I love it when writers bring to the fore subjects that are too often neglected in fiction. It is obviously something that James feels very strongly about and he covers himself in glory with this tight, tension-filled tale. A riveting read.

Pick up a copy from here.

Odd Man Out tour graphic.jpeg

Follow along the tour with these hashtags: #OddManOut #HookofaBook

Odd Man Out, Synopsis

  • Print Length: 150 pages
  • Publisher: Bloodshot Books


Summer 1989. It is a time for splashing in the lake and exploring the wilderness, for nine teenagers to bond together and create friendships that could last the rest of their lives.

But among this group there is a young man with a secret–a secret that, in this time and place, is unthinkable to his peers

When the others discover the truth, it will change each of them forever. They will all have blood on their hands.

Odd Man Out is a heart-wrenching tale of bullies and bigotry, a story that explores what happens when good people don’t stand up for what’s right. It is a tale of how far we have come . . . and how far we still have left to go.

James Newman, Biography

James Newman lives in North Carolina with his wife and their two sons.

His published work includes the novels Midnight Rain, The Wicked, Animosity and Ugly As Sin, and the collection People Are Strange. Still Waters, a short Christian-themed horror film based on his original screenplay, is now available for purchase at

Up next are the novels Dog Days O’ Summer and Scapegoat (co-written w/Mark Allan Gunnells and Adam Howe, respectively).

Praise for James Newman

“You might expect the work of a young Southern writer to show some roots, and you’ll see that clearly in James Newman’s writing. There’s a little bit of Davis Grubb and Joe Lansdale twisting into that dark earth, and a strong straight spike of Robert McCammon digging deep. But the story tree that grows above ground belongs to a tale-spinner who can raise one mean hunk of nightmare all on his own.” —Norman Partridge, author of The Man with the Barbed Wire Fists and Dark Harvest

“…a beautifully-written adult story of murder and a boy. Grimly true to life, evocative and compelling. I loved it!” —Piers Anthony, author of On a Pale Horse and Firefly

“James Newman’s Animosity courses a chilling descent into madness that’s downright Hitchcockian in the way the suspense slowly strangles the reader, tightening its grip to unbearable levels. And yet Newman brings as much humanity to this startling tale as he does horror. The result is a well-crafted, disturbing, and often heartbreaking foray into the dark netherworlds of the human experience that burrows under your skin, nests there, and continues to feed on you long after you’ve turned out the lights.” – Greg F. Gifune, author of The Bleeding Season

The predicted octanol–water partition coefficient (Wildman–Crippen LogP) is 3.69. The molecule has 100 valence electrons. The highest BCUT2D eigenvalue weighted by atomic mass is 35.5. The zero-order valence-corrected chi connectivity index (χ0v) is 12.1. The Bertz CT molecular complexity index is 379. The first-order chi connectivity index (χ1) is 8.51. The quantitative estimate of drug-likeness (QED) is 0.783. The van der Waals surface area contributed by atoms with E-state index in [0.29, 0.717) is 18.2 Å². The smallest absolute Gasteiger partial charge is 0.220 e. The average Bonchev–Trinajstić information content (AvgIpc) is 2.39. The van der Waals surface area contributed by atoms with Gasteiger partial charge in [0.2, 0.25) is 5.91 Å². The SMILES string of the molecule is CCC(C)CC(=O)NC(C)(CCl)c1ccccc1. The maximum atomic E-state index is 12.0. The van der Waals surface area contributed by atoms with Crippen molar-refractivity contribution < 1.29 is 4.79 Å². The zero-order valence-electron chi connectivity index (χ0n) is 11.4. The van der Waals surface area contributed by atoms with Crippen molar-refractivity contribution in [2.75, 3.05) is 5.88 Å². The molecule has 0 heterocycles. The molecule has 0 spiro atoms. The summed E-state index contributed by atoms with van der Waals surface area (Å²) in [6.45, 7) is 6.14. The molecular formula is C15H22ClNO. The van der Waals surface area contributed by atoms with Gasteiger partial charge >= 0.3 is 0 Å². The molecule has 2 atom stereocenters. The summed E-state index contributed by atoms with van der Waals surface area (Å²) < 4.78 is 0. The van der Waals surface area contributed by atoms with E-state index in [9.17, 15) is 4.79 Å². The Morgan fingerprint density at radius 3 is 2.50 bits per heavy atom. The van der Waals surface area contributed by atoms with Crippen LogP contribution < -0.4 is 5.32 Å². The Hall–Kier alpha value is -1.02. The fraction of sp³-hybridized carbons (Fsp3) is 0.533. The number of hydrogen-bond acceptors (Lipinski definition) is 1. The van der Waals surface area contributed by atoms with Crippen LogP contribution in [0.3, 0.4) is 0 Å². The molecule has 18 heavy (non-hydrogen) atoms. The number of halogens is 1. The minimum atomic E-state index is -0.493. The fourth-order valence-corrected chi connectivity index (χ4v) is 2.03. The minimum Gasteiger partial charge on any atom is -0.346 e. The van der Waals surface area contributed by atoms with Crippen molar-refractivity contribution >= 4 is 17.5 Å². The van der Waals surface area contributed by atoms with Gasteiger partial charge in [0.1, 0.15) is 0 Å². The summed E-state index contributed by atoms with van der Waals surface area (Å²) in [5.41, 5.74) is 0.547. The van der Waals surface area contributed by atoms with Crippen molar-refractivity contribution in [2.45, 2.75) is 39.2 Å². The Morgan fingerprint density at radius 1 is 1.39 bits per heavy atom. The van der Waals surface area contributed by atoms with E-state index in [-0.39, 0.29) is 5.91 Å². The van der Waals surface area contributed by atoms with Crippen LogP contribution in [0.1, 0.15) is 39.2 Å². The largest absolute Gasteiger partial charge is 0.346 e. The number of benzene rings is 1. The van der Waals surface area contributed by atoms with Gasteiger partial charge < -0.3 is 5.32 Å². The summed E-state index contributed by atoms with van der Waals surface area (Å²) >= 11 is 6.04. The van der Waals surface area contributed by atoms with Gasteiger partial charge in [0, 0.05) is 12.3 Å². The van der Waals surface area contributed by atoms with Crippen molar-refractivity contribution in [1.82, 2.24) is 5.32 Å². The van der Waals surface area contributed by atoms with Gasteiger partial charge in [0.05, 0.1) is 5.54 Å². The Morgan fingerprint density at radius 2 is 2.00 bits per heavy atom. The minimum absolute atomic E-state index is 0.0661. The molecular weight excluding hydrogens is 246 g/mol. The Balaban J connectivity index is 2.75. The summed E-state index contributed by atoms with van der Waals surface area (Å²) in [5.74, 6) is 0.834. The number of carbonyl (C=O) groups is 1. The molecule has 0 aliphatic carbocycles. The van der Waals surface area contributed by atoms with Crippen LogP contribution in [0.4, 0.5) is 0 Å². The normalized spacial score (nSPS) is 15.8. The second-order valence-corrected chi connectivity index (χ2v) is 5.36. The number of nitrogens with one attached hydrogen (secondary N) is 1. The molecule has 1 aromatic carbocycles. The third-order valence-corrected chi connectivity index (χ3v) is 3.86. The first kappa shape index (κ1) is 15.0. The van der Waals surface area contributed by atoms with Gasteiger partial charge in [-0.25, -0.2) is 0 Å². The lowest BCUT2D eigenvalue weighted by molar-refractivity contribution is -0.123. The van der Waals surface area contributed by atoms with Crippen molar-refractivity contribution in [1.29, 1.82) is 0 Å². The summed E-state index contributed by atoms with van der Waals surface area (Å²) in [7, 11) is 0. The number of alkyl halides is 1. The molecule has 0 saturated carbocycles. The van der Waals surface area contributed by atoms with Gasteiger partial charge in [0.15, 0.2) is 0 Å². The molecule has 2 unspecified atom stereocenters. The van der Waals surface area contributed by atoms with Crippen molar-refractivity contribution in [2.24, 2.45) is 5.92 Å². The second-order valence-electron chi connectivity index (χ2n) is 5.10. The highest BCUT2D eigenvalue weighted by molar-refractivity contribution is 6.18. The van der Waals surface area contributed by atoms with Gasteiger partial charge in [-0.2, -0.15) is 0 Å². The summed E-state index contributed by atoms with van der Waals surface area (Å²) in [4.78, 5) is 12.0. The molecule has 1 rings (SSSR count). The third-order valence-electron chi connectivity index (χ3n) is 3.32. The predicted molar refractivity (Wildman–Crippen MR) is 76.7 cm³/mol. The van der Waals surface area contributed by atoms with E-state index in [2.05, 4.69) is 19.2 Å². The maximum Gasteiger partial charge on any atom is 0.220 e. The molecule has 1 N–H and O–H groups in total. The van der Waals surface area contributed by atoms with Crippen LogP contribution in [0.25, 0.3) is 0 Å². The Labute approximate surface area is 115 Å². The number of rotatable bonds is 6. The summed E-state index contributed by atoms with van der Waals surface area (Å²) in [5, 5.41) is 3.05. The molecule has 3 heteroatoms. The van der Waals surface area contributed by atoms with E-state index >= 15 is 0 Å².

Purchase Links


Want to Feature?

If you’re a media site, blogger, or radio/podcast host, and you’d like to feature James Newman or review Odd Man Out, please contact Erin Al-Mehairi, publicist, at

BTB Storytellers episode 13: Nathan Robinson talks STARERS


Released back in 2012 by Severed Press, ‘Starers’ saw author Nat Robinson take an ordinary family and put them into an extraordinary situation where complete strangers and neighbors stand outside of the Keene house simply staring at them. Weird huh? very cool though. ‘Starers’ is a fast-paced and darkly humorous book that typifies Robinson’s writing style and today Nathan is going to tell us the story behind the story of ‘Starers’.

Recently, Nathan released his latest book through Severed Press, a dinosaur thriller called ‘Caldera’, but it’s his novella ‘Ketchup on Everything’ that is my favorite Robinson read along with ‘Starers’. Nathan is always a big part of the convention circuit in the UK and it seems not a weekend goes by without him popping up at a horror con. I was fortunate to meet up with him when I visited the UK in July at Edge-Lit where I picked up a signed copy of ‘Ketchup on Everything’. I urge you to get a copy for yourself, it is superb.

‘Starers’ is a great place to start with Nathan Robinson’s writing. Despite being his first published novel it shows a talent for the written word and his engaging delivery is sure to continue to win over new readers. It is a highly original read that gets the GRIM READER’S stamp of approval. Thanks heaps to Nat for this great piece. Links to where you can find out more about his work are at the bottom of the article.